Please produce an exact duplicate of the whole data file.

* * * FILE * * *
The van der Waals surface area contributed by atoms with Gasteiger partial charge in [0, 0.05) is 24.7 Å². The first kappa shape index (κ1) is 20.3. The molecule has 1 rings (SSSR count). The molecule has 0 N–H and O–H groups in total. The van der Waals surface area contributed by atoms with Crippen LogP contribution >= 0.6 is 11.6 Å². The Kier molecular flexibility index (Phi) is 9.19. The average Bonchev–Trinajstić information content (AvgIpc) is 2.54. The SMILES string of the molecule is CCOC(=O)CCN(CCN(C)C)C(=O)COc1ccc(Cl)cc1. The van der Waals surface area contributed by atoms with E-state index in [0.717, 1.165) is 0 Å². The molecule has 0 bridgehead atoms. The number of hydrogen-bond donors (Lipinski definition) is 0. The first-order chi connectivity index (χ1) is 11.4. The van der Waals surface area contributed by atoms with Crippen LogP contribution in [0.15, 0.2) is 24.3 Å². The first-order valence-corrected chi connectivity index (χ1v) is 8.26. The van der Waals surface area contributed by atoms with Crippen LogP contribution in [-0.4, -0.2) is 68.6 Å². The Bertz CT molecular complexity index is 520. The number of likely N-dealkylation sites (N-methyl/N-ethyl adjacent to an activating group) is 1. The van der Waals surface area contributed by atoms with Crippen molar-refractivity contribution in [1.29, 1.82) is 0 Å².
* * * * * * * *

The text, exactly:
The van der Waals surface area contributed by atoms with Gasteiger partial charge in [0, 0.05) is 24.7 Å². The first kappa shape index (κ1) is 20.3. The molecule has 1 rings (SSSR count). The molecule has 0 N–H and O–H groups in total. The van der Waals surface area contributed by atoms with Crippen LogP contribution >= 0.6 is 11.6 Å². The Kier molecular flexibility index (Phi) is 9.19. The average Bonchev–Trinajstić information content (AvgIpc) is 2.54. The SMILES string of the molecule is CCOC(=O)CCN(CCN(C)C)C(=O)COc1ccc(Cl)cc1. The van der Waals surface area contributed by atoms with E-state index in [0.717, 1.165) is 0 Å². The molecule has 0 bridgehead atoms. The number of hydrogen-bond donors (Lipinski definition) is 0. The first-order chi connectivity index (χ1) is 11.4. The van der Waals surface area contributed by atoms with Crippen LogP contribution in [0.15, 0.2) is 24.3 Å². The first-order valence-corrected chi connectivity index (χ1v) is 8.26. The van der Waals surface area contributed by atoms with Crippen LogP contribution in [-0.4, -0.2) is 68.6 Å². The Bertz CT molecular complexity index is 520. The number of likely N-dealkylation sites (N-methyl/N-ethyl adjacent to an activating group) is 1. The van der Waals surface area contributed by atoms with Crippen molar-refractivity contribution in [1.29, 1.82) is 0 Å².